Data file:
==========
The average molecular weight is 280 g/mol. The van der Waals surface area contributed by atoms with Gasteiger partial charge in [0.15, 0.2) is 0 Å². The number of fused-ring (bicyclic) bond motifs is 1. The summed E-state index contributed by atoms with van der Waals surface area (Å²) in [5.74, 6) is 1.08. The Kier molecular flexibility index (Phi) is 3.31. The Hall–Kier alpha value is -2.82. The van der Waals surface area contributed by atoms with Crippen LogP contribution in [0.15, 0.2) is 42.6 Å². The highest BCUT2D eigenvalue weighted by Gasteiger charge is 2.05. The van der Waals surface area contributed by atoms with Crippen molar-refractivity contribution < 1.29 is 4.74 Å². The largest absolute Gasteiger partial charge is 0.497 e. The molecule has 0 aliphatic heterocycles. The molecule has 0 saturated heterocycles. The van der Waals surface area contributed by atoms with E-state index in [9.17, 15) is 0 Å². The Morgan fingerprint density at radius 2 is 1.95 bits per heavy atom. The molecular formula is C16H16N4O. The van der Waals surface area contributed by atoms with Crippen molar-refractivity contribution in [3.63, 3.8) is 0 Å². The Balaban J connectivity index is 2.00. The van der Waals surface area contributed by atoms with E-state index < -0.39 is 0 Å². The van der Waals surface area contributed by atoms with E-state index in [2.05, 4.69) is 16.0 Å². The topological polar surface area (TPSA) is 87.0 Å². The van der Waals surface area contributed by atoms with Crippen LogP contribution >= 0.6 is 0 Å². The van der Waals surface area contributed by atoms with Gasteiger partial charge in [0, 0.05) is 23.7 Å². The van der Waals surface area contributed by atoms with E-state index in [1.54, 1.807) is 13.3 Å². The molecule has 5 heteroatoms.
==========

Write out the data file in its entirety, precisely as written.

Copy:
The average molecular weight is 280 g/mol. The van der Waals surface area contributed by atoms with Gasteiger partial charge in [0.15, 0.2) is 0 Å². The number of fused-ring (bicyclic) bond motifs is 1. The summed E-state index contributed by atoms with van der Waals surface area (Å²) in [5.74, 6) is 1.08. The Kier molecular flexibility index (Phi) is 3.31. The Hall–Kier alpha value is -2.82. The van der Waals surface area contributed by atoms with Crippen LogP contribution in [0.15, 0.2) is 42.6 Å². The highest BCUT2D eigenvalue weighted by Gasteiger charge is 2.05. The van der Waals surface area contributed by atoms with Crippen molar-refractivity contribution < 1.29 is 4.74 Å². The largest absolute Gasteiger partial charge is 0.497 e. The molecule has 0 aliphatic heterocycles. The molecule has 0 saturated heterocycles. The van der Waals surface area contributed by atoms with E-state index in [9.17, 15) is 0 Å². The Morgan fingerprint density at radius 2 is 1.95 bits per heavy atom. The molecular formula is C16H16N4O. The van der Waals surface area contributed by atoms with Crippen molar-refractivity contribution in [3.63, 3.8) is 0 Å². The Balaban J connectivity index is 2.00. The van der Waals surface area contributed by atoms with E-state index < -0.39 is 0 Å². The van der Waals surface area contributed by atoms with E-state index in [2.05, 4.69) is 16.0 Å². The topological polar surface area (TPSA) is 87.0 Å². The van der Waals surface area contributed by atoms with Crippen LogP contribution >= 0.6 is 0 Å². The van der Waals surface area contributed by atoms with Gasteiger partial charge in [0, 0.05) is 23.7 Å². The van der Waals surface area contributed by atoms with E-state index in [1.54, 1.807) is 13.3 Å². The molecule has 5 heteroatoms.